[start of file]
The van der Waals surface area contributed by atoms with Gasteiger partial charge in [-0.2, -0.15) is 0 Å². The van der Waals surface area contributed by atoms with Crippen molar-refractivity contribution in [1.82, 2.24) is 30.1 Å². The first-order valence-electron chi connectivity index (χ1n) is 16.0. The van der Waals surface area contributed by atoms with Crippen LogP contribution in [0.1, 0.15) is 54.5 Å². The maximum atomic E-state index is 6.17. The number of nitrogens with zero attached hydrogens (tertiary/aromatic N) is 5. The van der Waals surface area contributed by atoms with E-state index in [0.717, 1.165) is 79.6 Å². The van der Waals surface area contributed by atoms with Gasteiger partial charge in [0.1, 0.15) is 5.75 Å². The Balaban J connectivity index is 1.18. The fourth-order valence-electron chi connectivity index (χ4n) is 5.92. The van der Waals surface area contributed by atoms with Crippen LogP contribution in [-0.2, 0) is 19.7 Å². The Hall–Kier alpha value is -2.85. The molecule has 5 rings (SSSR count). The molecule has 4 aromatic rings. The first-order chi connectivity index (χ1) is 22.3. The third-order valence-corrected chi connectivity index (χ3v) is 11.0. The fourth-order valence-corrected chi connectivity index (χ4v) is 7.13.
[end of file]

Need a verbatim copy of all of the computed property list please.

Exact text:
The van der Waals surface area contributed by atoms with Gasteiger partial charge in [-0.2, -0.15) is 0 Å². The van der Waals surface area contributed by atoms with Crippen molar-refractivity contribution in [1.82, 2.24) is 30.1 Å². The first-order valence-electron chi connectivity index (χ1n) is 16.0. The van der Waals surface area contributed by atoms with Crippen LogP contribution in [0.1, 0.15) is 54.5 Å². The maximum atomic E-state index is 6.17. The number of nitrogens with zero attached hydrogens (tertiary/aromatic N) is 5. The van der Waals surface area contributed by atoms with E-state index in [0.717, 1.165) is 79.6 Å². The van der Waals surface area contributed by atoms with Gasteiger partial charge in [0.1, 0.15) is 5.75 Å². The Balaban J connectivity index is 1.18. The fourth-order valence-electron chi connectivity index (χ4n) is 5.92. The van der Waals surface area contributed by atoms with Crippen LogP contribution in [-0.2, 0) is 19.7 Å². The Hall–Kier alpha value is -2.85. The molecule has 5 rings (SSSR count). The molecule has 4 aromatic rings. The first-order chi connectivity index (χ1) is 22.3. The third-order valence-corrected chi connectivity index (χ3v) is 11.0. The fourth-order valence-corrected chi connectivity index (χ4v) is 7.13.